1) Define what "successful" testimony is going to be. Too often we get in the trap of "it will only be worthwhile if someone believes me," and it can be devastating, then, if people don't. Redefine that. Tell yourself that you will have accomplished everything simply by *telling your story* and by *trying to help your niece* because THAT is what matters. What others believe is not your problem; it's their. Define success in this case as having done everything you could do.

2) During cross-examination, no matter how pushy/interrogative the questions might be, you're not required to answer at length, with any more than a few words, unless you want to (or you are advised otherwise). You are not obligated to give anything more than the most succinct answers.

3) As others have already suggested, practice beforehand. Another tip for disassociation is to think of it as telling a "story" - a true story, yes, but thinking of it as a narrative can sometimes make offering the details less daunting.

4) Bring something cherished with you to court. A pin, a bracelet, a favourite sock, whatever. Keep it with you, and look at it/touch it whenever you start to crumble.

5) Give yourself permission to crumble. It is not your job to be okay or get through this unscathed. It's okay to be afraid, upset, hurt, and angry. Don't try to be uncrackable.

6) Realise that this is part of your healing. Once this is done, it's done, and your story will have been told. What other people think does. not. matter. You acted when it was important, you're protecting someone, you are telling your story in the face of really daunting opposition.

I hope that helps, somewhat. My partner may have more to add on the issue when he posts here. But rest assured that even if you feel alone in court you have a lot of support - particularly here. Thoughts and prayers with you.

Nankurunaisa,

Ava
Thank you so so much! I had yet to talk to someone with experience, although all the support and advice was much appreciated dont get me wrong! Anyway, I have this huge need to just be validated and although I do have people who believe me, some of the most important people dont. Like my older siblings, I just want to show them that I'm not lying! It seems the only way to do that is to have dad be proved guilty in court! I fear that if he isnt then I will lose them forever! But I suppose its something I have no choice but to risk. Even if I never see my neice again and even if my older siblings don't believe me I did my part right? The rest is up to them. I'm just so...terrified of testifying. Of saying those words in front of all those people, of having my not so perfect history being drudged up and used against me. Sometimes I feel like I'm not going to be able to pull this off...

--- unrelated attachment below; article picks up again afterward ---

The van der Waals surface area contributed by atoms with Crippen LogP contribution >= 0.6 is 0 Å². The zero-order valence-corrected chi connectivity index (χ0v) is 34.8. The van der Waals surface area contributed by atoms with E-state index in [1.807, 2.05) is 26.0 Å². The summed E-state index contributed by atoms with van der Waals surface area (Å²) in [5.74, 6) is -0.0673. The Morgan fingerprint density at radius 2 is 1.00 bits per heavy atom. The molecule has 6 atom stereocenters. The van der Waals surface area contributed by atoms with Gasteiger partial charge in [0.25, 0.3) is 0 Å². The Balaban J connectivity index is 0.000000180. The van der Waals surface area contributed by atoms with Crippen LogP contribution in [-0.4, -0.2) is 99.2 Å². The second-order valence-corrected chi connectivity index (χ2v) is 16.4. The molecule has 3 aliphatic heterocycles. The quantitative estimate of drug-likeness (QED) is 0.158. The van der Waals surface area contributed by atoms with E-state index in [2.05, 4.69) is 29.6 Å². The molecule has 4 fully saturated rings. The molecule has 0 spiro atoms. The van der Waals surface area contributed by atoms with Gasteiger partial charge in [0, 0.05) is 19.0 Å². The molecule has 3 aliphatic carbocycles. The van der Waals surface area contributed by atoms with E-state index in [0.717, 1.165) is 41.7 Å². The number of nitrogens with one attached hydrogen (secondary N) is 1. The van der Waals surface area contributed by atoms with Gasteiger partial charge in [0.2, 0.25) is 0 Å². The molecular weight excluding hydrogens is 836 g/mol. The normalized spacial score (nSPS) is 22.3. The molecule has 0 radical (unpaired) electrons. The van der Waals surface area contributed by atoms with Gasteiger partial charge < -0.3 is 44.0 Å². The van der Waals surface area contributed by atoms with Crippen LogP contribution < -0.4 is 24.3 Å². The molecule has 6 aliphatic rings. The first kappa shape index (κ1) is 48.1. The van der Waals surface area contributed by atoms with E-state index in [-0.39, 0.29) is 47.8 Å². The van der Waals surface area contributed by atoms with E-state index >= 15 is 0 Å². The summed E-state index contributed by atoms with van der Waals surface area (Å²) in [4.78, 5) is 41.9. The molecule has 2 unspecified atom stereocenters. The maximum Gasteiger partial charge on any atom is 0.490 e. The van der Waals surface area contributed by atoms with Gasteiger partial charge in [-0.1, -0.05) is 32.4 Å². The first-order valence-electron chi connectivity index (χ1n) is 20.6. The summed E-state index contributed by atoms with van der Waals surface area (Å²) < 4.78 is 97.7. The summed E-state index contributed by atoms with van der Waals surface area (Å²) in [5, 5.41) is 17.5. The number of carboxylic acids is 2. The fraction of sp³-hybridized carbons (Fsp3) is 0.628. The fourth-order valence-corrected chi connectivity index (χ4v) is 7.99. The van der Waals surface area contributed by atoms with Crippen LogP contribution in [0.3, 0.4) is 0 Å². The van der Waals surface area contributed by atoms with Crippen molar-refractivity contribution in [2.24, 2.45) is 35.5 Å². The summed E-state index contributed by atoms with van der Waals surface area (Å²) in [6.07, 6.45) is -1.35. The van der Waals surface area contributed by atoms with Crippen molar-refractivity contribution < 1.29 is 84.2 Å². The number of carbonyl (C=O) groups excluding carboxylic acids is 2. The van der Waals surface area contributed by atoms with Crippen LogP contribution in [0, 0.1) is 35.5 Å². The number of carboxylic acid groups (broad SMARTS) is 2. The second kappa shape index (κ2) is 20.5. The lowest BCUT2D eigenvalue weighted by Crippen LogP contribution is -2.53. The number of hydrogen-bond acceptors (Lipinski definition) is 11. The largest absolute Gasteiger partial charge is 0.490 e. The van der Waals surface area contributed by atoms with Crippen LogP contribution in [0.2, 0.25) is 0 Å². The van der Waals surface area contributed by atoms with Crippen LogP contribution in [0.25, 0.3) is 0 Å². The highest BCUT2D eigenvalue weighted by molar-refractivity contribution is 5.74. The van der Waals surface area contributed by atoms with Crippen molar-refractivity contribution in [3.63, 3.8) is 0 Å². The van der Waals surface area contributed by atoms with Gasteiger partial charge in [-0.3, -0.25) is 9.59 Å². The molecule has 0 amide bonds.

I understand the need for validation, absolutely. ...my partner keeps a stack of his requisite medical information on hand, *just* because he has a fear that people won't believe his experiences.

Perhaps your older siblings will believe you; perhaps, not. If they don't, that doesn't invalidate your experience, your story, or what you know. I know how hard it is to be alienated from family; I'm alienated from my own.

A concept that helps me a lot is this: focus on what you can control, and let everything else fall where it falls. You can tell your story. You can decide how and when and where to do that. You can't control how they respond, and you can't control those things outside of you. Beyond that point, you are not accountable for what occurs.

And please, let me tell you something: no one who is abused is perfect. There is, I think, a myth that abuse victims are these hurt and sainted people who never make mistakes, and that somehow if we do, that invalidates our pain. No. Absolutely not. There are a lot of people in this group with a lot of issues, and no one here is perfect, but that doesn't make what any of us went through any less valid. Emotional instability, substance abuse problems, self-mutilation, depression, disorders...none of that should impact your ability to say your piece. And by going ahead with this, you'll be showing people that abuse survivors are simply human, like anyone else.

I do know it's terrifying. But you will pull it off. The crux of abuse is disempowerment - having your control over yourself taken away by someone else. This is your chance to take that back, and even though it's frightening, I think ultimately, you'll be glad you did.

And remember, there are all of us here, cheering you on. ♥

(Anonymous)

You have no idea how much what you said means to me, no words can express. Thank you, again and again for your genuine kindness and support, I won't forget it. :)
You have no idea how much what you said means to me, no words can express. Thank you, again and again for your genuine kindness and support, I won't forget it. :)
hope

December 2009